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  #11  
Old 09-05-2017, 06:20 PM
Volod Volod is offline
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Default Colorize this

Quote:
Originally Posted by 1966CUDA View Post
I believe I read somewhere that this card was actually the only card in the set that was a black & white photo and then colorized. Anyone else know if that is true?
Bowman invested quite a lot into the Kodachrome color photo process for its 1953 set, so it would have been strange for them to dig up a black and white image and colorize it, although I do believe that the photo itself dates back to the 1940's. The company did colorize many B & W images for its other sets, though, so perhaps they did as well for the Reese card. But, was it the same photo editor who did the poor cropping that also did the colorization? Maybe the unusual red undershirt indicates the photo was a Kodachrome, after all. Pee Wee was adept at levitation.
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  #12  
Old 09-05-2017, 06:50 PM
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Quote:
Originally Posted by 1966CUDA View Post
I believe I read somewhere that this card was actually the only card in the set that was a black & white photo and then colorized. Anyone else know if that is true?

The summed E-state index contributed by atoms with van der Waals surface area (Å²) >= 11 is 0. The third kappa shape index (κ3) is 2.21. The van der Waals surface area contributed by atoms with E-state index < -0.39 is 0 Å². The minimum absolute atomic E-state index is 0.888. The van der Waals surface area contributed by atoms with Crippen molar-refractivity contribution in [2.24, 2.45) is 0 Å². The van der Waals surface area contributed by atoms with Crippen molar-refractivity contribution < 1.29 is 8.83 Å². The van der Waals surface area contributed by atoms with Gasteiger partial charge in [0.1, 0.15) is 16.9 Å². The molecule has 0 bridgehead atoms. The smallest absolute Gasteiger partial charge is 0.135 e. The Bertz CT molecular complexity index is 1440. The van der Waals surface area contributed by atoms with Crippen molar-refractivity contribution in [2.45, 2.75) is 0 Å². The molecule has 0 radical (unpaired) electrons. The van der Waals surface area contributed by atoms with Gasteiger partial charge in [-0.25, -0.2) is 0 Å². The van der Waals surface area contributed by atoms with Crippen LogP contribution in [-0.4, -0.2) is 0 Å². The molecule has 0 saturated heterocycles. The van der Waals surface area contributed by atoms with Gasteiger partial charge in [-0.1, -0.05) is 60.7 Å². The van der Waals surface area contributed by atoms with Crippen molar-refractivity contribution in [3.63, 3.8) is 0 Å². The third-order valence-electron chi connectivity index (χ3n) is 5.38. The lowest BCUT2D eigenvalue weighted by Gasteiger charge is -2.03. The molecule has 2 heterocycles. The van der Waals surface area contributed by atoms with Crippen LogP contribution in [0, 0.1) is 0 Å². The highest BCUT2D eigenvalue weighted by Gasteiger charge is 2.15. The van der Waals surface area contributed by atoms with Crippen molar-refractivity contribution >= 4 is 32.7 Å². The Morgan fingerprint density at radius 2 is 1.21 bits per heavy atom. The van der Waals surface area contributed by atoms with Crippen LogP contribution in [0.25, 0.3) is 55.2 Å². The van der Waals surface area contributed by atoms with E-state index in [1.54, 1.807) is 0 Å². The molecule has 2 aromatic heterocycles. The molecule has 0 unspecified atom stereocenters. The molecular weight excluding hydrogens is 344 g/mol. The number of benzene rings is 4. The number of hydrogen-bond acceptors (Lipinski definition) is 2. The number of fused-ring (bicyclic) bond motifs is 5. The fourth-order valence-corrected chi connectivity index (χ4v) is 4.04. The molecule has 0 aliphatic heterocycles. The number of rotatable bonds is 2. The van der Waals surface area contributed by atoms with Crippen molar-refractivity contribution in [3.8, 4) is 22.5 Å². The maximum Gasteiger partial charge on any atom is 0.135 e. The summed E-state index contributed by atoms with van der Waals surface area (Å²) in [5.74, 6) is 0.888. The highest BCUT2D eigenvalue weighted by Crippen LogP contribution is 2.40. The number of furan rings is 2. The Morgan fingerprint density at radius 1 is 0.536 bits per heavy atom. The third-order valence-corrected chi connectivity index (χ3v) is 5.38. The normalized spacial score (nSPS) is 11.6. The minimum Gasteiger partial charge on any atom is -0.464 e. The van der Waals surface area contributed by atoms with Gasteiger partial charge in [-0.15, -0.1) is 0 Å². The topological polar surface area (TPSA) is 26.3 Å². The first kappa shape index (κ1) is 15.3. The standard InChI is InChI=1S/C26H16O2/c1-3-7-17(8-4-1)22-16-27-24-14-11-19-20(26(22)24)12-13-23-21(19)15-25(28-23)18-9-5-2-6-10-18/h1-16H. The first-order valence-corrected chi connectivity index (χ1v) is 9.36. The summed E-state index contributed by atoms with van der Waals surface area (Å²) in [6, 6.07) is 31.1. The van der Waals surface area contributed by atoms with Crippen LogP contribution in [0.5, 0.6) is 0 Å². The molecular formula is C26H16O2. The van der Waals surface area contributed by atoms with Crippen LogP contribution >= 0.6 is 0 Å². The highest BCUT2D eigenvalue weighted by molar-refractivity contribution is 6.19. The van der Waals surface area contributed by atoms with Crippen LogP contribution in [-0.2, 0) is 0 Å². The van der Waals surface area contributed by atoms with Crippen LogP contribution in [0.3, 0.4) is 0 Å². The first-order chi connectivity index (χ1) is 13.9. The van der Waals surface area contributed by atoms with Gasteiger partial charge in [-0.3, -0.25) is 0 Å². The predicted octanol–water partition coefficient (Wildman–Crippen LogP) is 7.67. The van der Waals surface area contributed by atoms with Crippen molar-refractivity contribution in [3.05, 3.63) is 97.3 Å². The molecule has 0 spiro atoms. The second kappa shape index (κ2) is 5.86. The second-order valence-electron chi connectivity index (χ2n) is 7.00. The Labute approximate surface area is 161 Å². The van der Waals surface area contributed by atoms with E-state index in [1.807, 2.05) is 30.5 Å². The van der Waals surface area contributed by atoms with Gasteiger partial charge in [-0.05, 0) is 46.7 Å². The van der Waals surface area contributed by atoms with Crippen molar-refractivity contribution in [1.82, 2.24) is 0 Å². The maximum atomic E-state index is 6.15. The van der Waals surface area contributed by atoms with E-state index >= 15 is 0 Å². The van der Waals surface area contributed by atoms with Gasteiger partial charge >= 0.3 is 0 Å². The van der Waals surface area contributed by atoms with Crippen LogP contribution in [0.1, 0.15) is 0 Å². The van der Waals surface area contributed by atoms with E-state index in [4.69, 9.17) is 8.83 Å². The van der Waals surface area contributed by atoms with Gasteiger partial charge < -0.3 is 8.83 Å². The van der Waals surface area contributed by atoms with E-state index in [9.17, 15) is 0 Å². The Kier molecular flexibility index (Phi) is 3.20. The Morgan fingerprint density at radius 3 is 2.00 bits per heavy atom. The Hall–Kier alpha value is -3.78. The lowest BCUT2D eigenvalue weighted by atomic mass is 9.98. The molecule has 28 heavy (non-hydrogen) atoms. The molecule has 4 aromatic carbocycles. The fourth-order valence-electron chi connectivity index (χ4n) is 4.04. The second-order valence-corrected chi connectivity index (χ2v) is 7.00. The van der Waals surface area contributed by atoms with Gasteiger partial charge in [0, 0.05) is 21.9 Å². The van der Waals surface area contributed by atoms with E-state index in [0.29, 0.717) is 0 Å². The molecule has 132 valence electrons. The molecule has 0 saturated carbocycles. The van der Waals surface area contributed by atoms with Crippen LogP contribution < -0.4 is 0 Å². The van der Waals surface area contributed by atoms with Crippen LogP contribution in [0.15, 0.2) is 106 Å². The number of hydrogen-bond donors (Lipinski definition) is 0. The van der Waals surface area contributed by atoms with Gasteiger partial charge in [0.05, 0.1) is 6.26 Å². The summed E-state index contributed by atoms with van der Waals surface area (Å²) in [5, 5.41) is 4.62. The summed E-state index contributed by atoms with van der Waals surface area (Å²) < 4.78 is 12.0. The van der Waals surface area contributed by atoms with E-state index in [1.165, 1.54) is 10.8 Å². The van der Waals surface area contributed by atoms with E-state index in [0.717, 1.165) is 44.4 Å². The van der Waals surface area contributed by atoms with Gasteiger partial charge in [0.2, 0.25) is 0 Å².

That would explain the red sleeves...
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  #13  
Old 09-07-2017, 05:20 PM
Volod Volod is offline
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Originally Posted by spaidly View Post
That would explain the red sleeves...
I think it's more likely that a photo editor would color dark sleeves as the normal Dodger blue, no? But, I guess he might have been sniffing photo chemicals for too long on the job. I have seen other players wearing red undershirts in spring training games, so the red sleeves on Pee Wee seem to argue more for an actual color photo in my view. Might it be that it is the unusual red sleeves, in addition to the great action pose, that made the card as memorable as it now is?
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  #14  
Old 09-07-2017, 06:35 PM
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This is my all-time favorite card. If I'm in a position to acquire a high-end one it may become the only card in my "collection." I do also love the 1952 Berk Ross. They loved showing Pee Wee in action.

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  #15  
Old 09-07-2017, 06:45 PM
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Hmmm, the red sleeves is an interesting argument against a colorized B&W photo.

When I mentioned "good authority" in my post above, I was referring to Griffins here on Net54. He mentions it in this old thread on CU, and I also found it referenced in a very thorough article on the '53 Bowman Color set by Dean Hanley which appeared on SCD in 2010.

Quote:
The most famous card in the 1953 Bowman set, #33 of Pee Wee Reese is actually a painted over Black & White photo.
I wonder where this idea of the card being a colorized B&W photo originated. Maybe Griffins will see the thread and chime in.

BTW, one thing I learned from Dean's article about the set (I never noticed this feature on the backs):